We say ‘data is everything’ so often in the tech world it might actually replace ‘hello’ at some point, but the phrase doesn’t tell the whole story. Data isn’t worth much unless it can be interpreted correctly and, when it comes to competition, how quickly it’s interpreted can make all the difference. This is especially true in the FinTech space -- imagine the power of not only accurately predicting where the economy is heading into 2021, but achieving that months before anyone else? What’s needed is some science fiction-level supercomputing and, after decades of mostly theoretical research, the era of Quantum Computing may soon be upon us.
According to Shroedinger, you may well be both planning for quantum computing and also not planning for quantum computing simultaneously… or something like that.
Quantum physics is strange. Literally - that’s a word physicists use. And that strange world is being domesticated for the new era of computing. These Quantum Computers are developing so rapidly it’s making Moore’s Law redundant. Whether you understand or care about what Quantum Computing (QC) is, all signs point to it being the future. Or maybe it’s already here? Again, strange.
To give a brief QC 101, QC supersedes standard computing by replacing the linear 10010011 binary input ‘bits’ with ‘qubits’ or ‘quantum bits’. These mysterious qubits are about as easy to understand as Interstellar, but basically they can act as both 1s and 0s at the same time (superposition) and, through a process called entanglement, interact with each other in non-linear ways, reaching across space-time to work in synchrony. To sum up at quantum speed: this enables exponentially more calculations to be performed near-simultaneously. It’s math in hyperdrive.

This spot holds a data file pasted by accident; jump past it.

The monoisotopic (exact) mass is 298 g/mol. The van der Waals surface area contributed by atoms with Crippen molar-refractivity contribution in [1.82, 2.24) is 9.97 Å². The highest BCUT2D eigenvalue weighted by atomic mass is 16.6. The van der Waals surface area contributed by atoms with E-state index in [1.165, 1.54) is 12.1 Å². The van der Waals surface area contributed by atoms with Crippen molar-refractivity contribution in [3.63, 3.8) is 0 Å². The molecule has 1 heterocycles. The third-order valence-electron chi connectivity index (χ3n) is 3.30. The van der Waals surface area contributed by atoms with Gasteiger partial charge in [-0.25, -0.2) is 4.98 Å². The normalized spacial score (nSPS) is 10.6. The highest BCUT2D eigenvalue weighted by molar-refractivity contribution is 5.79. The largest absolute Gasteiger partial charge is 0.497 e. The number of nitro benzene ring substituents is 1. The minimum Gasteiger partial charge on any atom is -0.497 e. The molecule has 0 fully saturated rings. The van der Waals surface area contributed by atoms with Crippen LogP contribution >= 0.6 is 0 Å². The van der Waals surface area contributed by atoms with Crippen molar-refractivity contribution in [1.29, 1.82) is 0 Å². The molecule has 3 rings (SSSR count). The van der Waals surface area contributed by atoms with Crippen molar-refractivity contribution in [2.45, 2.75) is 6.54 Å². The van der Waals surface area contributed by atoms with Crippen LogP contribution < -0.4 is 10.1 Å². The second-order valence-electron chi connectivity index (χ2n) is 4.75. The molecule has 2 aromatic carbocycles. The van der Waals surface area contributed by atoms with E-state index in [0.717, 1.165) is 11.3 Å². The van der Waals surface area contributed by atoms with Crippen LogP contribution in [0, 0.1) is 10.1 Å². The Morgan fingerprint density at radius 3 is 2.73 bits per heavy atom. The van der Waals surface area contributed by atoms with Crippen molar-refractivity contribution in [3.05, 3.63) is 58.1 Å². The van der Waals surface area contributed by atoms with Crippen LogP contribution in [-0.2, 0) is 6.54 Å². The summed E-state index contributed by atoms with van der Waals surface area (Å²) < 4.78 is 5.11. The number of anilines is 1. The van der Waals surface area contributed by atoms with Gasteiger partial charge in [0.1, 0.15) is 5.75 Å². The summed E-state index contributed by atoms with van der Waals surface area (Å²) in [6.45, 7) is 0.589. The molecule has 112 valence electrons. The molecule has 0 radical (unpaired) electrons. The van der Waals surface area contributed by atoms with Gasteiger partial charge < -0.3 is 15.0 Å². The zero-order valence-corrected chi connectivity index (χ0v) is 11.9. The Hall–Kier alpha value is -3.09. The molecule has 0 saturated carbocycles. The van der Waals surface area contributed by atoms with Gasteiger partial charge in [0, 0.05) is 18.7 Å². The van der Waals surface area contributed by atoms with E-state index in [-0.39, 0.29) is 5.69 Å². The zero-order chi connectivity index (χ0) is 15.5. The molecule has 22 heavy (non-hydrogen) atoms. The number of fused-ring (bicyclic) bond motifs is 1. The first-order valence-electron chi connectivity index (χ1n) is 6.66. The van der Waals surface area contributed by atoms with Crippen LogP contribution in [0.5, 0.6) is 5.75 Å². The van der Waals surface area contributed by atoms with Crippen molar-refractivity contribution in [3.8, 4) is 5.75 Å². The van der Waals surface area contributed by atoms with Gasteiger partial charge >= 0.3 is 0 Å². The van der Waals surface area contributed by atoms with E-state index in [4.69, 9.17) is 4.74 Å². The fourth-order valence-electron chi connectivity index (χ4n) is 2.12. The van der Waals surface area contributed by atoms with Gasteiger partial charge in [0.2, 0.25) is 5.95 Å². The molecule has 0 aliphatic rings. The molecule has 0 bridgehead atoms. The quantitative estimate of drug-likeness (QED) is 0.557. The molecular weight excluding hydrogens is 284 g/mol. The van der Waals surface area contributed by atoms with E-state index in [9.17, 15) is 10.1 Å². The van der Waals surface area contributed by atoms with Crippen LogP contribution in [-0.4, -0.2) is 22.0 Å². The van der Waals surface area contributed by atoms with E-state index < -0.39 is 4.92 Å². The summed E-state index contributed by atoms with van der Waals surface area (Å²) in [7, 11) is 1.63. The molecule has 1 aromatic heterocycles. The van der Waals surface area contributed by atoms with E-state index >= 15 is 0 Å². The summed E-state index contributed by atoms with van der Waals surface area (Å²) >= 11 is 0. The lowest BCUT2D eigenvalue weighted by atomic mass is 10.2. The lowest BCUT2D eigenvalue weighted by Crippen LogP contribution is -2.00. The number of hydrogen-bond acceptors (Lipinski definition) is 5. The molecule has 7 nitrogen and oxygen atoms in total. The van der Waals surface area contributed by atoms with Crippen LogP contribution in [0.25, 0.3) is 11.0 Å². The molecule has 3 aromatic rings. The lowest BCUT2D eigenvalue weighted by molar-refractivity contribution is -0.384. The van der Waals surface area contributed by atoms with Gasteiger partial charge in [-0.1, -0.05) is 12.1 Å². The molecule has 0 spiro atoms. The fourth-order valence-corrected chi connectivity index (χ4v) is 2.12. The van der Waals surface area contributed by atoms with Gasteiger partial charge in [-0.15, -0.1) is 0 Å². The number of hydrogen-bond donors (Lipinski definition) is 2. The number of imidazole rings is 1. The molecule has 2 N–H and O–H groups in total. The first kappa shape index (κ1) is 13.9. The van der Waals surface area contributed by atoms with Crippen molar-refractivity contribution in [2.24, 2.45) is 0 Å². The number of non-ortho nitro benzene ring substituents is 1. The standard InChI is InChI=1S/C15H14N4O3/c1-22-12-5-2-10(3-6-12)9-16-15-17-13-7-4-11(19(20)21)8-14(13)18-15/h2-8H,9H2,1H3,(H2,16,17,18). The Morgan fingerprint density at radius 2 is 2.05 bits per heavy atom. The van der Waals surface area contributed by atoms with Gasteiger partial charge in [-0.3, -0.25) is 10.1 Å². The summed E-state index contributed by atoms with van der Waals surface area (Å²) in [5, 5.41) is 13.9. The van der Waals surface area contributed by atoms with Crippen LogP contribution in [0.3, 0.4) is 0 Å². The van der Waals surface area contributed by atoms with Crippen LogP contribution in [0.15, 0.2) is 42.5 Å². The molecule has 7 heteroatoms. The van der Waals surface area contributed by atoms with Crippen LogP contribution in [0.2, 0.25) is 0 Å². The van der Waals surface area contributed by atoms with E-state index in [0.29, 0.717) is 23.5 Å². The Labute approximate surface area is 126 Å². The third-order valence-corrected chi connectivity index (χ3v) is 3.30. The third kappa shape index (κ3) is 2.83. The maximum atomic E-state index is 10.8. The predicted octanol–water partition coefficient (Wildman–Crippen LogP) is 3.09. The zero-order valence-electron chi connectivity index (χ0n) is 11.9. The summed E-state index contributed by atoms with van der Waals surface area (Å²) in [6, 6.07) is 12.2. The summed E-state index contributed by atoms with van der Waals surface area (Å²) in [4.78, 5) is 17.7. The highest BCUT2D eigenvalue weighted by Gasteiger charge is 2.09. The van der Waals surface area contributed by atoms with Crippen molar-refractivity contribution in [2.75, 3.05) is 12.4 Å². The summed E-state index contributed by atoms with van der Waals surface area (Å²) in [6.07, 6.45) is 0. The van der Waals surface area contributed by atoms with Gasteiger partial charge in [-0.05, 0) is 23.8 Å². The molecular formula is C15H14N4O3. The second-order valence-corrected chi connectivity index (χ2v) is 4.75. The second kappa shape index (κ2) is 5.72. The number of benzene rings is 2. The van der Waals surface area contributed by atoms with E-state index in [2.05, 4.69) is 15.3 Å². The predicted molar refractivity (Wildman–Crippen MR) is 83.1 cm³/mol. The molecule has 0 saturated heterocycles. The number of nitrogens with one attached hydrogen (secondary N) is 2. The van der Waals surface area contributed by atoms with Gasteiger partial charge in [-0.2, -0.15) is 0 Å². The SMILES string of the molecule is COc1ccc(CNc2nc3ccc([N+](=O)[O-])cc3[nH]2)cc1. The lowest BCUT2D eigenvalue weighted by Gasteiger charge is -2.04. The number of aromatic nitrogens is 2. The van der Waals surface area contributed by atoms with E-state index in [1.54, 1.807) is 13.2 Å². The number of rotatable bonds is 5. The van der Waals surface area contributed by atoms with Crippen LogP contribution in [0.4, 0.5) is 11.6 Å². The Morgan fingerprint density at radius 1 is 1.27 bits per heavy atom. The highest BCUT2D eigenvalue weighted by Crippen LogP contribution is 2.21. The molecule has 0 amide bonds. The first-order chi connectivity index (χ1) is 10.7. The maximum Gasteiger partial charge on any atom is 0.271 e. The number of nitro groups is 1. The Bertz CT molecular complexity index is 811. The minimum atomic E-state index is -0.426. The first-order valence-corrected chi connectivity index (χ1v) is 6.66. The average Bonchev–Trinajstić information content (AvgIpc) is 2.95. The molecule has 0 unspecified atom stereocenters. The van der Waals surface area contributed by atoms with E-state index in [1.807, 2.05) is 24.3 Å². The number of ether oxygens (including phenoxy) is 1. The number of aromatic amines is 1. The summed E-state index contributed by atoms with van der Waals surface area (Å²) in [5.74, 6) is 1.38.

A few of the big names in tech have already been making quantum leaps with the technology. Last year Google, dispelling no illusions in its quest for universal domination, announced something called Quantum Supremacy. This was an experiment where Google engineers used QC to perform calculations that would take a standard computer 10 000 years. It took Google 200 seconds. Ten thousand years. Two hundred seconds. ‘Nuff said.
But what does this mean for those of us without Google’s near-mythical resources? During this time of great upheaval and disruption in the traditional sense, innovation might be the difference in navigating the post pandemic rebuild. And given the speed with which QC is developing, those ‘long-term’ strategies we’ve drawn up might be made to look as over-simple as that high school drawing of an atom with electrons whizzing around the nucleus.
Even if the idea of spending any of that squeezed IT budget on new, mostly unusable gadgets is laughable right now, there are options out there for laying the groundwork for the future. Could you invest in training for your developer team? IBM already has a summer school and intern program in place called Qiskit. Google has a quantum version of Tensorflow in place, Circ, providing quantum tutorials for non-physicist developers. These nascent quantum developers embedded in your IT team (who could use a little entanglement to work on all those projects simultaneously, right?) could then begin building the infrastructure for when QC really kicks off, leaving the organization ready for decades of its own version of supremacy. Indeed, there’s already a SaaS vendor out there for quantum planning: Zapata is an open source, near one-stop-shop platform that helps users develop quantum algorithms and set up automated quantum workflows.
It’s tough to look ahead at quantum solutions when most of us are still figuring out how AI might help the organization. And given that we still haven’t really figured out how to keep QCs cold enough to operate accurately (if you think your laptop fan struggles now, wait till it has to keep its core near absolute zero), it might just be the Googles of the tech world that rule supreme for now. But a little training investment for those developers could be the edge that counts when quantum supremacy gives way to quantum computing by default.